But then I think, ah, no– this is the famous New York Times, and the CBC, for heaven’s sake, not ABC news…

The New York Times goes on to describe how “some experts” are afraid that this particular flu virus might mutate in humans and spread very, very quickly, and might even reach Arctic communities that can only be accessed by dogsled, like the Spanish flu.

The Spanish flu of 1917-18 was real. That is the nightmare our “health officials” worry about. Millions of people really did die. The threat of nuclear war in the 1960’s was more real than even the alarmists thought. The generals really were– and sometimes still are– psychotic lunatics. They were really prepared to bomb the entire planet into oblivion rather than surrender to any kind of Soviet ultimatum.

Pardon me if I observe, however, that people really did die of flu back then, and not just of Spanish flu. They died young, of any of dozens of illnesses or infections or injuries, most of which we have managed to overcome lately with basic nutrition, hygiene, safety precautions, and decent health care. Are we really vulnerable to a large scale “pandemic” of anything? In fairness to the New York Times, that same article quotes some “health officials” as believing that the likelihood of a pandemic is very small.

Nutrition and medical care today are way, way better than they were in 1917. Counter-point: about half of the people infected with avian flu (who caught it directly from birds) die. Counter-counter-point: what sometimes happens during these scares is that every random flu-like illness suddenly becomes attributed to the high-profile threat.

There is a subtext. Nobody who seriously believes in the threat of avian flu believes the government should have less authority to force people to be vaccinated or shutdown air ports, or arrest people.

I do wish I could bet against the CBC on the issue. It wouldn’t have to be a decisive yes/no type of bet. I would just like the CBC to carefully and publicly state what it thinks the odds really are– and put money behind it. They benefit from hyping the threat of a pandemic by getting interested listeners, who can’t wait to hear about the latest potential disaster.

There should be five million dollars on deposit with a neutral third party. If we get an pandemic, the CBC gets to keep their money and the listeners.

But if there is no pandemic– as there never was a SARS outbreak, for all the ink spilled about that business– skeptics like me should get paid for putting up with the bullshit for so long.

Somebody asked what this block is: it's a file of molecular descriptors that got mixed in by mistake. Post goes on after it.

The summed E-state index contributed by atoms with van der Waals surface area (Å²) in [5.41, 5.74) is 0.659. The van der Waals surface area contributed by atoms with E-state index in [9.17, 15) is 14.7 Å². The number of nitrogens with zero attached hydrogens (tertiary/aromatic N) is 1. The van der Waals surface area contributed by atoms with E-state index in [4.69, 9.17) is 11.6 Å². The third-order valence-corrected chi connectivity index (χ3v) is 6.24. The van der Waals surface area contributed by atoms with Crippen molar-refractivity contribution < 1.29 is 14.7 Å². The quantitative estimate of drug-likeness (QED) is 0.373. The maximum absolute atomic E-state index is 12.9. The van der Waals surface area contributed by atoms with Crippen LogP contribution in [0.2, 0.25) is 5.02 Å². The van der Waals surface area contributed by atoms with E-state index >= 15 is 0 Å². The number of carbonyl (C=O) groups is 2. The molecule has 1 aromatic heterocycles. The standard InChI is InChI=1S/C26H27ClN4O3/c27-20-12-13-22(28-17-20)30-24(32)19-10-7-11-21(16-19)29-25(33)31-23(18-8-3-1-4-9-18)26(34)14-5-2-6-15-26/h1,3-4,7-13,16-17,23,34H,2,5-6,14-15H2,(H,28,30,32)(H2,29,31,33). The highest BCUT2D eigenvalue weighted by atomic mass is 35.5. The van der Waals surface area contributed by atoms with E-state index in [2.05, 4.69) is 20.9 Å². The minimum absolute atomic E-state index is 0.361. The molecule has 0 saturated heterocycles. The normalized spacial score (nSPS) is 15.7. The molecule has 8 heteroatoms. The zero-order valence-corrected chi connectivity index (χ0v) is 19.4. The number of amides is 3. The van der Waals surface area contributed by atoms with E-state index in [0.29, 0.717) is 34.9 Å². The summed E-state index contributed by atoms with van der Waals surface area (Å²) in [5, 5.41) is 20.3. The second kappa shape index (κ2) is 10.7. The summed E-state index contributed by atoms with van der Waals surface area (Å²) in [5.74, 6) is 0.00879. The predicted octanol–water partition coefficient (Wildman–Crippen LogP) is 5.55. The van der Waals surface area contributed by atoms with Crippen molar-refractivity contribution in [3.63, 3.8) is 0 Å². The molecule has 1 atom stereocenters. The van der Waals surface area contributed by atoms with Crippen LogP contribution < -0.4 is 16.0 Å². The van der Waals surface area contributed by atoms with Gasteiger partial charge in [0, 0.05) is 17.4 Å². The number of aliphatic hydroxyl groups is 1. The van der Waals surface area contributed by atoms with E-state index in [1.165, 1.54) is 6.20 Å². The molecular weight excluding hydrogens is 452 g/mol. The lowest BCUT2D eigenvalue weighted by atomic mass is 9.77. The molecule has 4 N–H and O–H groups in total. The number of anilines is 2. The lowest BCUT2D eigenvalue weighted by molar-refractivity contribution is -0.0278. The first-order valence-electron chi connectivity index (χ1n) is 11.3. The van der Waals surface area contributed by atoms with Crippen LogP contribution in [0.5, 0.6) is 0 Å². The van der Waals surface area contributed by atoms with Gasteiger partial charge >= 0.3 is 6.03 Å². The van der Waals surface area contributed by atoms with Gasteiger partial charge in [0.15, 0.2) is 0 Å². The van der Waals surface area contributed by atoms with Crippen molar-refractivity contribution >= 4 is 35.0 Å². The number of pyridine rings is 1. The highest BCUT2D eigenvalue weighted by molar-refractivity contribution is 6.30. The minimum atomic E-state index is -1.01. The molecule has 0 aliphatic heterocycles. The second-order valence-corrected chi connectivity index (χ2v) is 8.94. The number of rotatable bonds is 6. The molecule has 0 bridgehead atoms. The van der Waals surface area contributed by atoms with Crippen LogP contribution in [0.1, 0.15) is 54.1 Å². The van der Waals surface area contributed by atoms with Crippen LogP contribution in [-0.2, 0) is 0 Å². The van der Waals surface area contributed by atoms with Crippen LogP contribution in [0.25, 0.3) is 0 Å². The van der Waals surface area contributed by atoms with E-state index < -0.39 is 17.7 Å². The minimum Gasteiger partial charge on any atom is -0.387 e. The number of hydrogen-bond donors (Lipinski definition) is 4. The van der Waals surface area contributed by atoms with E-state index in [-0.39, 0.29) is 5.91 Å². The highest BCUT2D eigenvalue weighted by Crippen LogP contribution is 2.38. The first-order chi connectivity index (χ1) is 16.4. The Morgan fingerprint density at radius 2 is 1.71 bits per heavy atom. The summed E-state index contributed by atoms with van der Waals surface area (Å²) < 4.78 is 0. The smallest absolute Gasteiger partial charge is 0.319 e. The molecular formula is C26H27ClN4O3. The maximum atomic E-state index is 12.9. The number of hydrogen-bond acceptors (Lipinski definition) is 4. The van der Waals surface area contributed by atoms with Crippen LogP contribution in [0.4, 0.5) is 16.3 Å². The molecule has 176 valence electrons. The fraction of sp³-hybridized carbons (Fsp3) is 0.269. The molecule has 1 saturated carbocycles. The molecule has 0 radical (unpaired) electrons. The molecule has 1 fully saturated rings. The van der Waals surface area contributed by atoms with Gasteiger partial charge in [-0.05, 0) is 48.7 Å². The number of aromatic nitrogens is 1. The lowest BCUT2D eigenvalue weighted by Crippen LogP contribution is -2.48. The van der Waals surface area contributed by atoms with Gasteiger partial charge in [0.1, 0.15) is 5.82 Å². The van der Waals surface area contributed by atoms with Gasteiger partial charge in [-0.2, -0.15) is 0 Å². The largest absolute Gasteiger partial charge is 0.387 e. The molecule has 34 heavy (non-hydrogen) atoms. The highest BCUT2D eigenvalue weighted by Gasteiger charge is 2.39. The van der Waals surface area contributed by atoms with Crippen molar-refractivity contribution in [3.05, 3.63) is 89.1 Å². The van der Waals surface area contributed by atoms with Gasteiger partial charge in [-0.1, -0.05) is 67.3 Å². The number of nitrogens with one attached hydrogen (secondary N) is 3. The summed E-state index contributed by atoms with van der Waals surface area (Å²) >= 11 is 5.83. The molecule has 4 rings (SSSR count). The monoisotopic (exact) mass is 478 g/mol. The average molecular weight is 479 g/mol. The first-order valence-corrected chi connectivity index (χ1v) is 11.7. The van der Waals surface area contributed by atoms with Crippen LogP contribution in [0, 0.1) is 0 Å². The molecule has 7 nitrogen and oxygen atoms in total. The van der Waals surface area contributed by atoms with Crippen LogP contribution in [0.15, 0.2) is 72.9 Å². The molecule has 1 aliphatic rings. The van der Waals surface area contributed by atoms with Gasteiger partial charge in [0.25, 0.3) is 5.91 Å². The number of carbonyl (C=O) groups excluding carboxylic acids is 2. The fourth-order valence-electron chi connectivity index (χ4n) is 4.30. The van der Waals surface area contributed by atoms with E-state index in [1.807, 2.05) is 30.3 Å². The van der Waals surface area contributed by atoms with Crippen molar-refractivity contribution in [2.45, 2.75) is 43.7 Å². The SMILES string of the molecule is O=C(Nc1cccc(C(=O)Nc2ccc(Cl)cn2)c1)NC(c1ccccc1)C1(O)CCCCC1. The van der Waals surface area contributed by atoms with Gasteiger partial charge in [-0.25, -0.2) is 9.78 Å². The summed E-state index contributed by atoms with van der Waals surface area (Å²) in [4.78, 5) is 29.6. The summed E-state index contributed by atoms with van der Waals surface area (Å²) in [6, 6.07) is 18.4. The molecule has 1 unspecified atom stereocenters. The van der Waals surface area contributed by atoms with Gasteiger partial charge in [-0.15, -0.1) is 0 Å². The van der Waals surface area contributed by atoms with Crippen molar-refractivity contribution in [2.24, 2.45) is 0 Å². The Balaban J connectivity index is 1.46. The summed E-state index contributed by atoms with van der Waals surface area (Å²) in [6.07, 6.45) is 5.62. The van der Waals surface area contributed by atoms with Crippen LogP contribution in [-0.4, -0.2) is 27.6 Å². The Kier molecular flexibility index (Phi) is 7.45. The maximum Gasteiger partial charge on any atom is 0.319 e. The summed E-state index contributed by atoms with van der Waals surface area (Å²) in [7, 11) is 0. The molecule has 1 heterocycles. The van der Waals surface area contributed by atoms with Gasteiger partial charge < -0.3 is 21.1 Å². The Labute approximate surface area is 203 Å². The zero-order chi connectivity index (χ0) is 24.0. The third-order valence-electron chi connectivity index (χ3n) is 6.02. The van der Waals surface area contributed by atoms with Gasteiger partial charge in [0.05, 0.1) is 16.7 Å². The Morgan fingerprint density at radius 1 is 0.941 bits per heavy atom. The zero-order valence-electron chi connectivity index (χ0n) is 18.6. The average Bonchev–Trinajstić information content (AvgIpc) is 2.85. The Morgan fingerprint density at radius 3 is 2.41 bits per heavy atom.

Liberal Culture

There’s a hole in daddy’s arm
where all the money goes
Jesus Christ died for nothing,
I suppose.

I wonder if hard core George Bush supporters ever watch Jon Stewart late at night and say to themselves, gosh, I wish we had one of those. Because as much as you’d like to believe that Ann Coulter is witty or that Bill O’Reilly is smart or that Sean Hannity is insightful, you just know they’re not, and you just know that Jon Stewart and George Clooney and, in this case, John Prine, are way smarter and way cooler and way more astute than any conservative writer or commentator except maybe Clint Eastwood.

And I think conservatives know it as much as anyone knows it. Why else would they even care what gets published in the New York Times or who says what on “60 Minutes” or who wins Oscars or Grammies? If the New York Times is really out of step with the majority of right-thinking Americans, then your worries are over, aren’t they, Charles Krauthammer?

Not exactly. There was a man who served on our church council in Chatham who never, ever voiced an opinion on the matter of women serving in church office. He just listened to all the arguments and then made up his mind that he wouldn’t listen to any of the arguments but just vote the way he felt about the issue, which was that it just wasn’t right for women to serve as Deacons. When I challenged him to explain why he believed what he did, he became annoyed and frustrated, and finally blurted out, “that’s just the way I feel”.

So even though Sam Stone is an amazing song that convinces you that there is something totally messed up with the war in Viet Nam– it’s probably not going to change your mind about Iraq or Iran or North Korea. Those people still need to be killed. And the more they think we want to kill them, the safer we’ll all be.